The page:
new techniques for the healing of the wound,
and the unknown world. One life, or the faring stars.
Looking through my poems from another lifetime ago, I found Cherry Tree Sonnet, which would have slid easily into the 40 Below Anthology. My poems often came to me in an image, and my mosaics spring from the same source. H.D. and her Imagist poetry made wonderful sense to me.
Cherry Tree Sonnet
My mother made jam from Nanking cherries.
The tree was wedged in by the garage,
gasoline smell of this half-shelter which ferried
the car to rest and the warmth of wattage
coursing through the planked walls to run
the block heater, so the engine would start at 40 below.
My mother stood by the window, knowing the sun
through jam jars on our table could show
Jesus’ heart. Mary bore him in the half-shelter of a stable—
I knew making Nanking jam was keeping
a tree that was rare, lone, delectable,
that these preserves woke a tongue that had been sleeping,
and took on its witness of bright true red,
first fruit growing out of my mouth, that birthing shed.
as the invisible is too large, compassing
light and shadow both;
yet there is
a bond that makes them one.
(From Always Now: Collected Poems of Margaret Avison)
July 1st is Canada day, and it fell on a Monday where I on occasion write about Margarets, and I thought of the Canadian poet Margaret Avison. I am sure I read some of her poems in high school in Canada, as her name appeared unbidden, but when I started to read more about her, I did not realize that she wrote contemplative poems, poems arising out of her renewal of Christian faith in 1963. She grew up the daughter of a Methodist minister, and had some missing years from the church.
While reading about Margaret Avison, I came across a blog called A Month with Margaret, and when I looked at the author of this blog, I recognized a familiar name, Sally Ito, also a Canadian poet. She studied poetry at the University of Alberta with my father. I remember reading Sally Ito’s work when I was writing my own poems, and resonating with her imagery from the Bible and faith. Sally spent a month with Margaret Avison, in the archives, gathering the sense of the late poet, and reflecting upon her.
What a lovely serendipity to find A Month with Margaret on Margaret Monday!
For Martin Luther King Day, it is apt to pay tribute to Margaret Walker(1915-1998), African-American poet. I first read her powerful poem, For My People, when I was an undergraduate. The poem first appeared in Poetry Magazine in 1937, and became her signature piece, the poem by which she was known. In 1968 she founded the Institute for the Study of History, Life, and Culture of Black People (now the Margaret Walker Alexander National Research Center). The Margaret Walker Personal Papers Digital Archives includes scanned images of her journals, with her own handwriting. Here are the last two stanzas of For My People:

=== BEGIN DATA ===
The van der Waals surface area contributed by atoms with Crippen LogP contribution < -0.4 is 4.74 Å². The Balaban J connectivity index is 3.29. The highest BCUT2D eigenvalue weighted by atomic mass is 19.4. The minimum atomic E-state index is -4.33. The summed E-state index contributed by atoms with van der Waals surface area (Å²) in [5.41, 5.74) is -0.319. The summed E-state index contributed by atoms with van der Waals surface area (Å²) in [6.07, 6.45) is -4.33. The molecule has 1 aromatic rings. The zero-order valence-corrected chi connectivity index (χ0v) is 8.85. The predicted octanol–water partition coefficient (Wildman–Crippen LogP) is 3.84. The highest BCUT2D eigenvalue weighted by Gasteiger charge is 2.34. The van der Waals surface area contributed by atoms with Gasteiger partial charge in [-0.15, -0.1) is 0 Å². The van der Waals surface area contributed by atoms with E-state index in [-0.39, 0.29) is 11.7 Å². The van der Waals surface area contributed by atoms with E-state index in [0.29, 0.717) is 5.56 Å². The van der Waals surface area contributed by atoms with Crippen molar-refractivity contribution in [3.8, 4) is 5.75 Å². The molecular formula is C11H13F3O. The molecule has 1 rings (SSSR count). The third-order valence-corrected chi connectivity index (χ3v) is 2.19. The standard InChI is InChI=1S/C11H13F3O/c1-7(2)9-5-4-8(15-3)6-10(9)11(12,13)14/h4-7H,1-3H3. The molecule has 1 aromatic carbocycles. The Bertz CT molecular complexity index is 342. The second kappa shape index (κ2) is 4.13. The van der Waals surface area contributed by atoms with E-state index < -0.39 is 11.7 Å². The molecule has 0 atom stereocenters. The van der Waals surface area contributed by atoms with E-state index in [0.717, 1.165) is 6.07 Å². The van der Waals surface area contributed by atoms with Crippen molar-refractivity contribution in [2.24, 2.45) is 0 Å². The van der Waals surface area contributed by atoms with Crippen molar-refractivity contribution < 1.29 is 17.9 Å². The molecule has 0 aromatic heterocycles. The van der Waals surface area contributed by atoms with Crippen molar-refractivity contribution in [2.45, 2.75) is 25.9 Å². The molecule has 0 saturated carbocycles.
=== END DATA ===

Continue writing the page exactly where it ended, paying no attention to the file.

For my people standing staring trying to fashion a better way,
trying to fashion a world that will hold all the people,
all the faces, all the adams and eves and their countless
Let a new earth rise. Let another world be born. Let a
bloody peace be written in the sky. Let a second
generation full of courage issue forth; let a people
loving freedom come to growth. Let a beauty full of
healing and a strength of final clenching be the pulsing
in our spirits and our blood. Let the martial songs be
written, let the dirges disappear. Let a race of men now
rise and take control.
The full poem and an audio clip are available at the Internet Poetry Archive. Below is a video of Leah Ward Sears, Supreme Court Justice of Georgia, reading For My People, as part of the Favorite Poem Project.
Another photo from my and Stratoz’s trip to the Philadelphia Art Museum, of Marsden Hartley’s Sextant. I knew Hartley’s name, but as as poet, not a painter, from my days of writing poetry and going to school for an MFA. The sextant reminded me of Stratoz’s drafting tools, many of which came from his father, a draftsman(who learned Autocad in his 60’s so he could keep working), especially the compass. Both a sextant and a compass have a moveable limb, and can measure angles, though sextants are for navigation, and compasses for drawing, but both are a way of finding our way and knowing the world. Stratoz made a video of his doodling, which starts with a compass. His stained glass arose from a desire to take his doodles and incarnate them in glass. I love watching Stratoz draw, as he spins the paper, and the lines blossom.
Here is a poem by Marsden Hartley, which originally appeared in Harriet Monroe, ed. (1860–1936). Poetry: A Magazine of Verse, 1920.